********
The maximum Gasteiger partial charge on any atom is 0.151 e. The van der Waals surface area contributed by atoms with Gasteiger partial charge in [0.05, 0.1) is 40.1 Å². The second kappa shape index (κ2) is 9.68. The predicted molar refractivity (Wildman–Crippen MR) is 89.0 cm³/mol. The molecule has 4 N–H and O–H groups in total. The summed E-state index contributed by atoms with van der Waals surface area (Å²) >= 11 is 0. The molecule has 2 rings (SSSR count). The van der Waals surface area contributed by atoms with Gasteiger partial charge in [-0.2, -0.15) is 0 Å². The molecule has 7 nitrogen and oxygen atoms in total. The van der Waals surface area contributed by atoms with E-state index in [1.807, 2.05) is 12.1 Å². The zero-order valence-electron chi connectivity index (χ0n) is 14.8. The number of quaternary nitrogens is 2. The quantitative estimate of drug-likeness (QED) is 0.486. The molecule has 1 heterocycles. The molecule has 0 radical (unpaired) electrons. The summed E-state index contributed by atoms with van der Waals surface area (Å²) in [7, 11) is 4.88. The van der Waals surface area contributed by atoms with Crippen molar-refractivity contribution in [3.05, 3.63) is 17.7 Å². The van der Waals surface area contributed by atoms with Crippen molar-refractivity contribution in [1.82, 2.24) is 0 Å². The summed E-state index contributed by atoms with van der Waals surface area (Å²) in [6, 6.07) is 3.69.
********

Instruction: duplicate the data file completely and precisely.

The maximum Gasteiger partial charge on any atom is 0.151 e. The van der Waals surface area contributed by atoms with Gasteiger partial charge in [0.05, 0.1) is 40.1 Å². The second kappa shape index (κ2) is 9.68. The predicted molar refractivity (Wildman–Crippen MR) is 89.0 cm³/mol. The molecule has 4 N–H and O–H groups in total. The summed E-state index contributed by atoms with van der Waals surface area (Å²) >= 11 is 0. The molecule has 2 rings (SSSR count). The van der Waals surface area contributed by atoms with Gasteiger partial charge in [-0.2, -0.15) is 0 Å². The molecule has 7 nitrogen and oxygen atoms in total. The van der Waals surface area contributed by atoms with E-state index in [1.807, 2.05) is 12.1 Å². The zero-order valence-electron chi connectivity index (χ0n) is 14.8. The number of quaternary nitrogens is 2. The quantitative estimate of drug-likeness (QED) is 0.486. The molecule has 1 heterocycles. The molecule has 0 radical (unpaired) electrons. The summed E-state index contributed by atoms with van der Waals surface area (Å²) in [7, 11) is 4.88. The van der Waals surface area contributed by atoms with Crippen molar-refractivity contribution in [3.05, 3.63) is 17.7 Å². The van der Waals surface area contributed by atoms with Crippen molar-refractivity contribution in [1.82, 2.24) is 0 Å². The summed E-state index contributed by atoms with van der Waals surface area (Å²) in [6, 6.07) is 3.69.